Weather hazards, place and resilience in the remote Norths
Harwood, Sharon, Carson, Dean, Marino, Elizabeth, and McTurk, Nick (2011) Weather hazards, place and resilience in the remote Norths. In: Carson, Dean, Rasmussen , Rasmus Ole, Ensign, Prescott, Huskey, Lee, and Taylor, Andrew, (eds.) Demography at the edge: remote human populations in developed nations. International Population Studies . Ashgate Publishing, Surrey, England, pp. 307-320.
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[Extract] For centuries people have been on the move, the temporal and spatial extent of these movements varies considerably between people and the places that they inhabit. Movement from one location to another can be explained in terms of biological needs (Tuan 1977), whereby animals including human beings pause at a location because it satisfies certain biological needs (Tuan 1977: 138). The biological needs may be social, economic, spiritual or cultural by nature; however, if these needs are not met then the movement recommences. The movements can be attributed to seeking alternate sources of food, escaping inhospitable weather, moving to gain a new job or seeking life 're-creating' experiences through tourism. This paper examines movement that is the result of being unable to meet biological needs such as the inability to access employment, safe shelter and food because of the effects of weather events. Bronen (2009) describes the two possible responses to weather related movements as climigration and migration. Climigration describes the forced permanent migration of communities due to climate change (Bronen 2009) and an inability to return to their home because their home is either under water or sinking, and migration describes the temporary relocation of individuals subsequent to a catastrophic weather event such as a cyclone.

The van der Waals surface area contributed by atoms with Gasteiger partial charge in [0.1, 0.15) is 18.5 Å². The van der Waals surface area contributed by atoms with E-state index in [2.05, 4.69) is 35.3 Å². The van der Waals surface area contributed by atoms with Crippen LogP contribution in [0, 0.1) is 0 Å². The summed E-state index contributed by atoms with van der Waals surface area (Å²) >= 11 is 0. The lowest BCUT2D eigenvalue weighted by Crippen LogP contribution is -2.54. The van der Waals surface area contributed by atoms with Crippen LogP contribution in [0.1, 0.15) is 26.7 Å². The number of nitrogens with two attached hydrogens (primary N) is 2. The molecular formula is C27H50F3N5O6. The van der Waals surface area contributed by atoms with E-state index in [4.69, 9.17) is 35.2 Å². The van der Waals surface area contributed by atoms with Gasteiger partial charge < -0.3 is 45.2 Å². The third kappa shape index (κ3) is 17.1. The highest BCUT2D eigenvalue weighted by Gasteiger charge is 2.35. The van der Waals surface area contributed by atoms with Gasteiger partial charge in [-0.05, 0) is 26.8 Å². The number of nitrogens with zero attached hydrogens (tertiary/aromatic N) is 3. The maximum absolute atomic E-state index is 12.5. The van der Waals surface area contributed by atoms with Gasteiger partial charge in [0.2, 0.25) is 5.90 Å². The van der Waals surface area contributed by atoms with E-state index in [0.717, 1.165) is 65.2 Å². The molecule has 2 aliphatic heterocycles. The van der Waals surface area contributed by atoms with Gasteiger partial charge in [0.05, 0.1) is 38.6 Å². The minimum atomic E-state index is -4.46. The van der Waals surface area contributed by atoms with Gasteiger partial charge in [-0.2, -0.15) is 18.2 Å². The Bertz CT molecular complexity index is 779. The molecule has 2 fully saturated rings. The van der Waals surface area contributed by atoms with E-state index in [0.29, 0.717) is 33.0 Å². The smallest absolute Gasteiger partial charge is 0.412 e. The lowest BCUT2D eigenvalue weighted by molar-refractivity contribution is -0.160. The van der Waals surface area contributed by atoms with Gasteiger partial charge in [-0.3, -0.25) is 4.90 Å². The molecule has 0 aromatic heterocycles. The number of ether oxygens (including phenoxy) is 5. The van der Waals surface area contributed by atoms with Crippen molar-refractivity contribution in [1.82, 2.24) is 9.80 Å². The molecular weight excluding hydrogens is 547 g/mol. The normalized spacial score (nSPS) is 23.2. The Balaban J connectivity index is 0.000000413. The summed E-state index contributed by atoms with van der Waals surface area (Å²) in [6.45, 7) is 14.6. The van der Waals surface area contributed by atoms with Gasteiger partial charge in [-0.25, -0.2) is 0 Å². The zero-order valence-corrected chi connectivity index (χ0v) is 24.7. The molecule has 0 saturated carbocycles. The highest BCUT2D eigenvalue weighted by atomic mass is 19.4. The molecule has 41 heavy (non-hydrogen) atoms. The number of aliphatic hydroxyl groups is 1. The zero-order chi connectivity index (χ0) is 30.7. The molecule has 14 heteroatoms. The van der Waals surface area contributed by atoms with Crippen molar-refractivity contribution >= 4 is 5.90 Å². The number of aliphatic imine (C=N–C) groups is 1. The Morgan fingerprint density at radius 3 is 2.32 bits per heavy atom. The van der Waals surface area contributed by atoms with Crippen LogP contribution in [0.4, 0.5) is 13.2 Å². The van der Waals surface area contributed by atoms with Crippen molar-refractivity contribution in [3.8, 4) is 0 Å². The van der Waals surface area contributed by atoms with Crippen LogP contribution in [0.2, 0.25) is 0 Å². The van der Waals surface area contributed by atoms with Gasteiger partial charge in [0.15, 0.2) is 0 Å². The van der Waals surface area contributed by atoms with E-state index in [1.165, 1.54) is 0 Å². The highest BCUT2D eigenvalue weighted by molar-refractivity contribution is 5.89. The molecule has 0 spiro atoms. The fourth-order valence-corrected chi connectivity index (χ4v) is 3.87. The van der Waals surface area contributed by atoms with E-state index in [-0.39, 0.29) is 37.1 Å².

The purpose of this chapter is to explore population mobility of the remote Norths with a specific focus on climigration and migration and how these in turn may affect the vulnerability and resilience of a community. The chapter contrasts the responses of a community within a hazard risk resilience framework to a one off extreme weather event to another community that responds to the more enduring impacts associated with global climate change. The case example of Shishmaref, a village in Alaska, by Elizabeth Marino describes the characteristics of the population, the implications of cross cultural dialogue in planning the 'relocation' mitigation response to climate change, and the need to find a place to relocate to that possesses all of the physical and cultural values that enables the community to function as they did prior to the relocation. The Katherine case example is taken from Dean Carson's research on the effect of cyclone Les on the size and composition of the population subsequent to a catastrophic weather event. Katherine, a town in Northern Territory, Australia, lost specific groups that underpinned the local economy as a result of the cyclone and these were subsequently replaced by Indigenous people that while not engaged in employment created an increased demand for health, education and government services.
|Item Type:||Book Chapter (Research - B1)|
|Date Deposited:||26 Mar 2012 00:20|
|FoR Codes:||16 STUDIES IN HUMAN SOCIETY > 1604 Human Geography > 160403 Social and Cultural Geography @ 100%|
|SEO Codes:||96 ENVIRONMENT > 9610 Natural Hazards > 961099 Natural Hazards not elsewhere classified @ 100%|
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